Barry JENKINS (1979, USA) studied Film at the Florida State University and his breakout film was the feature-length Medicine for Melancholy (2008). He made several shorts, co-founded an advertising company called Strike Anywhere and became a writer for the HBO series The Leftovers. Moonlight (2016), his first feature film in eight years, won three Oscars, including Best Film, and the Warsteiner Audience Award at IFFR 2017.
(selection) My Josephine (2003, short), Little Brown Boy (2003, short), Medicine for Melancholy (2008), A Young Couple (2009, short), Tall Enough (2009, short), Chlorophyl (2011, short), Moonlight (2016)
Barry Jenkins at IFFR
Young woman wrestles with her identity and failed relationship, reflected in the city of Miami. A cinematographic exploration of change as a natural process, the way chlorophyll makes photosynthesis possible in leaves.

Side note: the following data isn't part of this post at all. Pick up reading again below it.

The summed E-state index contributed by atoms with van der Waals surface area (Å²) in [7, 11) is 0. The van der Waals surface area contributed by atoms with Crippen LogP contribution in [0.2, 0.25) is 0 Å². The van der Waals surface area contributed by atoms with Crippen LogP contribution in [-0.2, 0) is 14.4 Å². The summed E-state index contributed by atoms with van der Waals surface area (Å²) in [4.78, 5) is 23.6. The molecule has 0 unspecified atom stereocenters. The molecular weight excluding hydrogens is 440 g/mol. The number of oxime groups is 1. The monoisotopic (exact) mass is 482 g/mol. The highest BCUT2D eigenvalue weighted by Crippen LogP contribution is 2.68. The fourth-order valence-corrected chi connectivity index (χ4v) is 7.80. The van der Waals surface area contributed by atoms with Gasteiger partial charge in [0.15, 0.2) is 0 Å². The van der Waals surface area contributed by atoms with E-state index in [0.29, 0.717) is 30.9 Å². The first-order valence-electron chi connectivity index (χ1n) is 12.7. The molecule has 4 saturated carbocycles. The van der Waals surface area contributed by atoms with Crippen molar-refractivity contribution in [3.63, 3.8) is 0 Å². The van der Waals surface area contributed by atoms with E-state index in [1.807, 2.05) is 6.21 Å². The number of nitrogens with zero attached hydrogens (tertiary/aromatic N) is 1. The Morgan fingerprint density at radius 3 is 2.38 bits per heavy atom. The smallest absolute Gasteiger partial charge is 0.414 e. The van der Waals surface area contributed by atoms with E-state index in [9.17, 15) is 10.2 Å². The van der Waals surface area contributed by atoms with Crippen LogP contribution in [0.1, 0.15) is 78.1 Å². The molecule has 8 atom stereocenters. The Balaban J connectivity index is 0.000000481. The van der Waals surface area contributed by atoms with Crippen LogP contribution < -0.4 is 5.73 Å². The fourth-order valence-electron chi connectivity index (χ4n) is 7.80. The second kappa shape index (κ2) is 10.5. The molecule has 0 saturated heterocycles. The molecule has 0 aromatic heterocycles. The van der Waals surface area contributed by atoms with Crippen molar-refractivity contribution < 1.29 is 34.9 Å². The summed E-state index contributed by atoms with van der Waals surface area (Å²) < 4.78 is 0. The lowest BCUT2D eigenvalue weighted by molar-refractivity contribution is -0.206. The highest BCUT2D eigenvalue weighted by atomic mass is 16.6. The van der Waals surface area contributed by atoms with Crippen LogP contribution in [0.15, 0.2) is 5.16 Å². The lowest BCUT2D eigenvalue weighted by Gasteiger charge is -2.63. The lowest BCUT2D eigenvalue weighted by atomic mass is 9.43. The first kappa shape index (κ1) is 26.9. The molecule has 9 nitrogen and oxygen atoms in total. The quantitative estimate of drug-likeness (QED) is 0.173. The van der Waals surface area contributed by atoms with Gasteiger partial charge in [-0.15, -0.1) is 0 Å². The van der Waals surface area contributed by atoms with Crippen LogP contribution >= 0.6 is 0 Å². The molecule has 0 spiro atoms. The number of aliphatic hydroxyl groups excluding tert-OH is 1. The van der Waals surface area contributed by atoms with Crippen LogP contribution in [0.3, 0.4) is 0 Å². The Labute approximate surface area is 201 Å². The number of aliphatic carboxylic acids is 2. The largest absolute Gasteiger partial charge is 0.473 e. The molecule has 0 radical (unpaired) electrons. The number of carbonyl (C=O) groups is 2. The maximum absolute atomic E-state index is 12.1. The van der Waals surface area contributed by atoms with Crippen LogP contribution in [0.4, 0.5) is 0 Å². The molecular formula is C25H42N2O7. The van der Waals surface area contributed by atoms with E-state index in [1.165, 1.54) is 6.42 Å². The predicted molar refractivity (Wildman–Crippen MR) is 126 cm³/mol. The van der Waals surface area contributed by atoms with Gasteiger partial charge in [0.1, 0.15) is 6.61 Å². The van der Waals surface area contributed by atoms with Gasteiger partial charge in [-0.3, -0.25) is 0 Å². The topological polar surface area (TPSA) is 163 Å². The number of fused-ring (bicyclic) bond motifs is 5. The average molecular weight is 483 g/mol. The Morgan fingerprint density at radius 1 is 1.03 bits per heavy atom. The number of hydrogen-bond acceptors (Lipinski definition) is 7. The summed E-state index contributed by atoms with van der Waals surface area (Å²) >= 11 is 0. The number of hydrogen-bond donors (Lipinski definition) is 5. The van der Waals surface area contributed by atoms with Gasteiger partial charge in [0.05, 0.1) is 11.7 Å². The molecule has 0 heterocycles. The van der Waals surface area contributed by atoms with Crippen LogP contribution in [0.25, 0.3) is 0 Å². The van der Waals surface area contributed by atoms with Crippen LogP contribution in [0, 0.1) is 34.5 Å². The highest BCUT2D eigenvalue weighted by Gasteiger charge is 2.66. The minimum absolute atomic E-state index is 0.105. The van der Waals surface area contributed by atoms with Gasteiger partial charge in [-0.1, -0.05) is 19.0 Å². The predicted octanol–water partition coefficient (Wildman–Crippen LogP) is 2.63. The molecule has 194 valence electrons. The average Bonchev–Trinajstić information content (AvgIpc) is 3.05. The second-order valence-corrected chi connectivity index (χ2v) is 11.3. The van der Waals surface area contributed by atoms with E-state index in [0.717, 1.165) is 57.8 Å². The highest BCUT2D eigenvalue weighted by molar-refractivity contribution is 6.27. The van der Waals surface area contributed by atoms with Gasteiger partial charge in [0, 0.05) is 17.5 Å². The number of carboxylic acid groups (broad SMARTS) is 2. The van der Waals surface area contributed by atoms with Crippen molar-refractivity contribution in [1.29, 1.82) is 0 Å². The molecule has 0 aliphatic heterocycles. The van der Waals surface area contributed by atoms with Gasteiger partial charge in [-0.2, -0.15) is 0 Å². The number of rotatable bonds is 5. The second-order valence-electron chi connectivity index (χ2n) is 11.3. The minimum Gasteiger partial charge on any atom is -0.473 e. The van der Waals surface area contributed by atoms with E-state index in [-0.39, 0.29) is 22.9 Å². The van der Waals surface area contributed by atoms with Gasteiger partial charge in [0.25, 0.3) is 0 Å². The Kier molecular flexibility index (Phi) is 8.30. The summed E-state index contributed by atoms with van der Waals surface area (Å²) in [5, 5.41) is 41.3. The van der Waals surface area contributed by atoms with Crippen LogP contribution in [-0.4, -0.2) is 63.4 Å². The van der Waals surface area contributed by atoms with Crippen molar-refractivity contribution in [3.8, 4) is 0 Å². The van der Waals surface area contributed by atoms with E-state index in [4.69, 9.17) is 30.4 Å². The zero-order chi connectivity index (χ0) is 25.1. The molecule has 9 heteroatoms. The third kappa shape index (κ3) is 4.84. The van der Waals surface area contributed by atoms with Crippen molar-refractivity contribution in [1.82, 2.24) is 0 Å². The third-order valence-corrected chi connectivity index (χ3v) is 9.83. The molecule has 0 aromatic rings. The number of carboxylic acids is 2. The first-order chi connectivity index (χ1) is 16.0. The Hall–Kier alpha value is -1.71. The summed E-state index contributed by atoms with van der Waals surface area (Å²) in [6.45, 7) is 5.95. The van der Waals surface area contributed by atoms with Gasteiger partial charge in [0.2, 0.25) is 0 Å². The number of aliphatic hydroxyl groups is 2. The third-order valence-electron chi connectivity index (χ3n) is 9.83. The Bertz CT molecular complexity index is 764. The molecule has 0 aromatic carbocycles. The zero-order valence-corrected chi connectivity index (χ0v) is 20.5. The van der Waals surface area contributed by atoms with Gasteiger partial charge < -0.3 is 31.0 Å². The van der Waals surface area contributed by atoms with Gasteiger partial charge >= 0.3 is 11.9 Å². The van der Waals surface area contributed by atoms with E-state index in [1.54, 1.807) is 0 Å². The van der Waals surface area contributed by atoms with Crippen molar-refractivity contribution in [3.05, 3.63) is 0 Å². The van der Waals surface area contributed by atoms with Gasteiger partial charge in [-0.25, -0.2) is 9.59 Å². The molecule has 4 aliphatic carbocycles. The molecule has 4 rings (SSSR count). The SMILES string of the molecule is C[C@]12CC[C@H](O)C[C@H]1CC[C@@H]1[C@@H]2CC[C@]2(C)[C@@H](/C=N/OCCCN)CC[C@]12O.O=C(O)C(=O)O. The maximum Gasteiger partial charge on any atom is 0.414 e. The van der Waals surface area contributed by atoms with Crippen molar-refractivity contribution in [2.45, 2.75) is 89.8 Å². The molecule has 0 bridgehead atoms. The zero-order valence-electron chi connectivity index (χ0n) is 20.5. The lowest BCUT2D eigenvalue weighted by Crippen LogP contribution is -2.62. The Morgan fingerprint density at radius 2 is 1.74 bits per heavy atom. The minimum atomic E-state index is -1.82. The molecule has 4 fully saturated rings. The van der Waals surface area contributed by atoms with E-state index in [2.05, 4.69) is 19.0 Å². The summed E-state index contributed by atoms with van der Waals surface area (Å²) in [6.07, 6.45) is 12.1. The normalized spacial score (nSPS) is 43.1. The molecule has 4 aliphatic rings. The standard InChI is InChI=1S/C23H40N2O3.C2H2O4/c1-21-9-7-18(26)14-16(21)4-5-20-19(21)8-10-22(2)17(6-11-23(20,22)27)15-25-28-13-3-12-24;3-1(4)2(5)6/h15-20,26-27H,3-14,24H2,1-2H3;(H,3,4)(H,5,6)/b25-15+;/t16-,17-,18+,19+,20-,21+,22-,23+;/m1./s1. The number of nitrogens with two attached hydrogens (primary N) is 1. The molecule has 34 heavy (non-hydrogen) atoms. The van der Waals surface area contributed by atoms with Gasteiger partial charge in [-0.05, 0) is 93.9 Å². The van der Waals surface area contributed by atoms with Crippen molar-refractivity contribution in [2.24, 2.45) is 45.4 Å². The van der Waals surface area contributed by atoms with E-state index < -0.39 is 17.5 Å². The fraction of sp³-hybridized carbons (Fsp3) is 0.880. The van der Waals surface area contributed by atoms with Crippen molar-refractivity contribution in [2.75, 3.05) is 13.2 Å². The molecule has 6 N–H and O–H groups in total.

Medicine for Melancholy
An uneasy one-night stand in San Francisco unexpectedly leads to a day of museum visits, political debates and cautious overtures. Impressive debut by Moonlight director Barry Jenkins, who is now regarded as a key figure in modern American Black Cinema. Filmed in the tradition of romantic widely-roaming films like Richard Linklater’s Before Sunrise and Claire Denis's Friday Night.
American indie sensation shows the life of a black man as he grows from being the poor child of a single, addicted mother into a tough adult continually wracked with doubt. This poetic narration about the exploration of identity, sexuality and bonding is pioneering in its tender portrayal of black masculinity. It has already won many prizes.
Two Arab immigrants work in a launderette where, just after 9/11, American flags are washed free of charge. While they fold flags meticulously, true love unfolds.
A future San Francisco is inhabited only by affluent people. The authorities lure others into the city to do manual labour in exchange for free education.
An interracial love story, made for Bloomingdale's department store, but there’s not a product in sight. A visual and introspective study of love in Jenkins' typical cinematographic style.